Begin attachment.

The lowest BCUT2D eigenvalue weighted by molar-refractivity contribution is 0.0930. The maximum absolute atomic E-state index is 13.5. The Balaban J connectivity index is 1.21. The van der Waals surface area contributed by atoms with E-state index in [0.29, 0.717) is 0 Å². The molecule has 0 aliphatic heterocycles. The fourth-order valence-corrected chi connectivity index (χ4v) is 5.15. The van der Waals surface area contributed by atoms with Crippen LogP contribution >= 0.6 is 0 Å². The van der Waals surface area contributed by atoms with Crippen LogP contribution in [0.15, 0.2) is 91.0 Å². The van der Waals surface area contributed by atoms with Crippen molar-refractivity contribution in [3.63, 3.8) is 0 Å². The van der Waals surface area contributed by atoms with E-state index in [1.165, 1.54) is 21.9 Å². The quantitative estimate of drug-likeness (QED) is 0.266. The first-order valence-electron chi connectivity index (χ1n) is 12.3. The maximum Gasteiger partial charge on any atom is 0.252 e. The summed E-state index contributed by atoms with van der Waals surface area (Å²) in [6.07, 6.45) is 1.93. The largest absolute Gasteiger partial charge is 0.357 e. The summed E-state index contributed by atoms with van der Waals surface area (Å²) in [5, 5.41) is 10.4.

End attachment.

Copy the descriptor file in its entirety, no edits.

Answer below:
The lowest BCUT2D eigenvalue weighted by molar-refractivity contribution is 0.0930. The maximum absolute atomic E-state index is 13.5. The Balaban J connectivity index is 1.21. The van der Waals surface area contributed by atoms with E-state index in [0.29, 0.717) is 0 Å². The molecule has 0 aliphatic heterocycles. The fourth-order valence-corrected chi connectivity index (χ4v) is 5.15. The van der Waals surface area contributed by atoms with Crippen LogP contribution >= 0.6 is 0 Å². The van der Waals surface area contributed by atoms with Crippen LogP contribution in [0.15, 0.2) is 91.0 Å². The van der Waals surface area contributed by atoms with Crippen molar-refractivity contribution in [3.63, 3.8) is 0 Å². The van der Waals surface area contributed by atoms with E-state index in [1.165, 1.54) is 21.9 Å². The quantitative estimate of drug-likeness (QED) is 0.266. The first-order valence-electron chi connectivity index (χ1n) is 12.3. The maximum Gasteiger partial charge on any atom is 0.252 e. The summed E-state index contributed by atoms with van der Waals surface area (Å²) in [6.07, 6.45) is 1.93. The largest absolute Gasteiger partial charge is 0.357 e. The summed E-state index contributed by atoms with van der Waals surface area (Å²) in [5, 5.41) is 10.4.